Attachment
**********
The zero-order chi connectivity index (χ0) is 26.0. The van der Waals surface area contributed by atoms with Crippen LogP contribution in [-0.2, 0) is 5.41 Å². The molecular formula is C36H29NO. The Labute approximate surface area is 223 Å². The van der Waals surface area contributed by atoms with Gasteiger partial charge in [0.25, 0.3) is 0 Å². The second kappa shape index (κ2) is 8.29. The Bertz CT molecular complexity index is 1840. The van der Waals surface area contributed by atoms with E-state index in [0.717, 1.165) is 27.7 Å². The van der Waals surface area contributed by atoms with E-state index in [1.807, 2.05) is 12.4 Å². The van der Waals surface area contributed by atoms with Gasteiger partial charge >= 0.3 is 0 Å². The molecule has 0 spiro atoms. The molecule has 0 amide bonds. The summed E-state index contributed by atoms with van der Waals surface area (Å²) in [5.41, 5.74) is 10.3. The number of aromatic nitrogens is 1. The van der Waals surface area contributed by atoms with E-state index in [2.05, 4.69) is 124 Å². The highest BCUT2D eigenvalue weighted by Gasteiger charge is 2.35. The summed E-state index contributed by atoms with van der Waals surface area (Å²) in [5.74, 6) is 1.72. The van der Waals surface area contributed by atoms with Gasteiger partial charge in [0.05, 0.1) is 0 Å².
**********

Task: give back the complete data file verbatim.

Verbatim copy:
The zero-order chi connectivity index (χ0) is 26.0. The van der Waals surface area contributed by atoms with Crippen LogP contribution in [-0.2, 0) is 5.41 Å². The molecular formula is C36H29NO. The Labute approximate surface area is 223 Å². The van der Waals surface area contributed by atoms with Gasteiger partial charge in [0.25, 0.3) is 0 Å². The second kappa shape index (κ2) is 8.29. The Bertz CT molecular complexity index is 1840. The van der Waals surface area contributed by atoms with E-state index in [0.717, 1.165) is 27.7 Å². The van der Waals surface area contributed by atoms with E-state index in [1.807, 2.05) is 12.4 Å². The van der Waals surface area contributed by atoms with Gasteiger partial charge >= 0.3 is 0 Å². The molecule has 0 spiro atoms. The molecule has 0 amide bonds. The summed E-state index contributed by atoms with van der Waals surface area (Å²) in [5.41, 5.74) is 10.3. The number of aromatic nitrogens is 1. The van der Waals surface area contributed by atoms with E-state index in [2.05, 4.69) is 124 Å². The highest BCUT2D eigenvalue weighted by Gasteiger charge is 2.35. The summed E-state index contributed by atoms with van der Waals surface area (Å²) in [5.74, 6) is 1.72. The van der Waals surface area contributed by atoms with Gasteiger partial charge in [0.05, 0.1) is 0 Å².